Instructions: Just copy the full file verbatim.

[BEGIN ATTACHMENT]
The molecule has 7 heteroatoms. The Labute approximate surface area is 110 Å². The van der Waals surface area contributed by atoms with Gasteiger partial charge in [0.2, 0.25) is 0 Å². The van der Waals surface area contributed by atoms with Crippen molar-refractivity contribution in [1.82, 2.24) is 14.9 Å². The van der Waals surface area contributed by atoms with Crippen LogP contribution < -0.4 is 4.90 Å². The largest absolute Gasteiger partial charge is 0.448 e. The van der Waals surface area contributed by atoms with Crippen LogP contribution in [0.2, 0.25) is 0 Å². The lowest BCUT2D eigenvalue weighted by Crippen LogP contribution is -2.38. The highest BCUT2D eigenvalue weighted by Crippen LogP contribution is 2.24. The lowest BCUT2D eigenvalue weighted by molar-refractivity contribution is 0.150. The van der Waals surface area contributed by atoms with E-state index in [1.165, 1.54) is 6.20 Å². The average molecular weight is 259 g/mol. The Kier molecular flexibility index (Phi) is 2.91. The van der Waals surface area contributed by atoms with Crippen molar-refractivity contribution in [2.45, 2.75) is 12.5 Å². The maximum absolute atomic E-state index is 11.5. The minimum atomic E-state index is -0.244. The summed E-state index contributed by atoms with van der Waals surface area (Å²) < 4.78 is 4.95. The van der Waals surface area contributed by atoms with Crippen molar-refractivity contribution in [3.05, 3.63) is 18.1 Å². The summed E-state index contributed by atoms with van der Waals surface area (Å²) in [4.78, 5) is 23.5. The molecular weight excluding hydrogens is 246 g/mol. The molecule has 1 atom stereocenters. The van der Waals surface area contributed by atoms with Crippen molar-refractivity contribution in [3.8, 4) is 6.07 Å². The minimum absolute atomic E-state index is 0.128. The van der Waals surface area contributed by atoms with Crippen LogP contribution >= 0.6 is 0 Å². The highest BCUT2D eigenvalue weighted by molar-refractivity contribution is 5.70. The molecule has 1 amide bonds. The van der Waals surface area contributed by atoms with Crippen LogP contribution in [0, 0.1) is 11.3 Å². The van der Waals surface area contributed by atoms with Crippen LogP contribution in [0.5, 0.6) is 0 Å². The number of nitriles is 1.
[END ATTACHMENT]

The molecule has 7 heteroatoms. The Labute approximate surface area is 110 Å². The van der Waals surface area contributed by atoms with Gasteiger partial charge in [0.2, 0.25) is 0 Å². The van der Waals surface area contributed by atoms with Crippen molar-refractivity contribution in [1.82, 2.24) is 14.9 Å². The van der Waals surface area contributed by atoms with Crippen LogP contribution < -0.4 is 4.90 Å². The largest absolute Gasteiger partial charge is 0.448 e. The van der Waals surface area contributed by atoms with Crippen LogP contribution in [0.2, 0.25) is 0 Å². The lowest BCUT2D eigenvalue weighted by Crippen LogP contribution is -2.38. The highest BCUT2D eigenvalue weighted by Crippen LogP contribution is 2.24. The lowest BCUT2D eigenvalue weighted by molar-refractivity contribution is 0.150. The van der Waals surface area contributed by atoms with E-state index in [1.165, 1.54) is 6.20 Å². The average molecular weight is 259 g/mol. The Kier molecular flexibility index (Phi) is 2.91. The van der Waals surface area contributed by atoms with Crippen molar-refractivity contribution in [2.45, 2.75) is 12.5 Å². The maximum absolute atomic E-state index is 11.5. The minimum atomic E-state index is -0.244. The summed E-state index contributed by atoms with van der Waals surface area (Å²) < 4.78 is 4.95. The van der Waals surface area contributed by atoms with Crippen molar-refractivity contribution in [3.05, 3.63) is 18.1 Å². The summed E-state index contributed by atoms with van der Waals surface area (Å²) in [4.78, 5) is 23.5. The molecular weight excluding hydrogens is 246 g/mol. The molecule has 1 atom stereocenters. The van der Waals surface area contributed by atoms with Crippen molar-refractivity contribution in [3.8, 4) is 6.07 Å². The minimum absolute atomic E-state index is 0.128. The van der Waals surface area contributed by atoms with Crippen LogP contribution >= 0.6 is 0 Å². The highest BCUT2D eigenvalue weighted by molar-refractivity contribution is 5.70. The molecule has 1 amide bonds. The van der Waals surface area contributed by atoms with Crippen LogP contribution in [0, 0.1) is 11.3 Å². The van der Waals surface area contributed by atoms with Crippen LogP contribution in [0.5, 0.6) is 0 Å². The number of nitriles is 1.